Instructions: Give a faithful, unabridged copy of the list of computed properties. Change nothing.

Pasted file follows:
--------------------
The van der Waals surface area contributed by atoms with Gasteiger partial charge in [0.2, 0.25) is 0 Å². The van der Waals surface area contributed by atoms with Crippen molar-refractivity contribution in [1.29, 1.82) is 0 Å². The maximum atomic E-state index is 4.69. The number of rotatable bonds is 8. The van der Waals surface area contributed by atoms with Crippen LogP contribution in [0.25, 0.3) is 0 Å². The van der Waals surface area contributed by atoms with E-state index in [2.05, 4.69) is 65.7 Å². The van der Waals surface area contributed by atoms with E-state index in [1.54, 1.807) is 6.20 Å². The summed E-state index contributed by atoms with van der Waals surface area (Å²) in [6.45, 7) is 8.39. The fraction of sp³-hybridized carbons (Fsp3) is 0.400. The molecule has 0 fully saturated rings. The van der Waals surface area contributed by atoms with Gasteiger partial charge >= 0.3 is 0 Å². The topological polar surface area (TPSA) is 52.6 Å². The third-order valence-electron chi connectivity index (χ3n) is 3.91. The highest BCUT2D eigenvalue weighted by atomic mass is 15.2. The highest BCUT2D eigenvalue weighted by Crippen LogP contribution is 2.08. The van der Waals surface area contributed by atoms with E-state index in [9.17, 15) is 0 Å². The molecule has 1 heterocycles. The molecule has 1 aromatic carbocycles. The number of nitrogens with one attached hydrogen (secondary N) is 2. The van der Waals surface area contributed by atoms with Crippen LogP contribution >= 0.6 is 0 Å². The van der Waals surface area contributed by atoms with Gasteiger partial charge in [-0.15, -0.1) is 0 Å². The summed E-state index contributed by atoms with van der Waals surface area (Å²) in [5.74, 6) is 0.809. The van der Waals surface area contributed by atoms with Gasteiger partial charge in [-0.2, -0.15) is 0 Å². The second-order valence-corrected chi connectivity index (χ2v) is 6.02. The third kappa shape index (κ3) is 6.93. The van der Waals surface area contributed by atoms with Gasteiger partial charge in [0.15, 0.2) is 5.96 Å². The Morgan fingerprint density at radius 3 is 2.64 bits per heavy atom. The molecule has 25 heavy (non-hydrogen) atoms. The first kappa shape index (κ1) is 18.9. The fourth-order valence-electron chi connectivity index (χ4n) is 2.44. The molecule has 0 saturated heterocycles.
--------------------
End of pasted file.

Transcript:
The van der Waals surface area contributed by atoms with Gasteiger partial charge in [0.2, 0.25) is 0 Å². The van der Waals surface area contributed by atoms with Crippen molar-refractivity contribution in [1.29, 1.82) is 0 Å². The maximum atomic E-state index is 4.69. The number of rotatable bonds is 8. The van der Waals surface area contributed by atoms with Crippen LogP contribution in [0.25, 0.3) is 0 Å². The van der Waals surface area contributed by atoms with E-state index in [2.05, 4.69) is 65.7 Å². The van der Waals surface area contributed by atoms with E-state index in [1.54, 1.807) is 6.20 Å². The summed E-state index contributed by atoms with van der Waals surface area (Å²) in [6.45, 7) is 8.39. The fraction of sp³-hybridized carbons (Fsp3) is 0.400. The molecule has 0 fully saturated rings. The van der Waals surface area contributed by atoms with Gasteiger partial charge >= 0.3 is 0 Å². The topological polar surface area (TPSA) is 52.6 Å². The third-order valence-electron chi connectivity index (χ3n) is 3.91. The highest BCUT2D eigenvalue weighted by atomic mass is 15.2. The highest BCUT2D eigenvalue weighted by Crippen LogP contribution is 2.08. The van der Waals surface area contributed by atoms with E-state index in [9.17, 15) is 0 Å². The molecule has 1 heterocycles. The molecule has 1 aromatic carbocycles. The number of nitrogens with one attached hydrogen (secondary N) is 2. The van der Waals surface area contributed by atoms with Crippen LogP contribution >= 0.6 is 0 Å². The van der Waals surface area contributed by atoms with Gasteiger partial charge in [-0.15, -0.1) is 0 Å². The summed E-state index contributed by atoms with van der Waals surface area (Å²) in [5.74, 6) is 0.809. The van der Waals surface area contributed by atoms with Gasteiger partial charge in [-0.2, -0.15) is 0 Å². The second-order valence-corrected chi connectivity index (χ2v) is 6.02. The third kappa shape index (κ3) is 6.93. The van der Waals surface area contributed by atoms with Gasteiger partial charge in [0.15, 0.2) is 5.96 Å². The Morgan fingerprint density at radius 3 is 2.64 bits per heavy atom. The molecule has 25 heavy (non-hydrogen) atoms. The first kappa shape index (κ1) is 18.9. The fourth-order valence-electron chi connectivity index (χ4n) is 2.44. The molecule has 0 saturated heterocycles.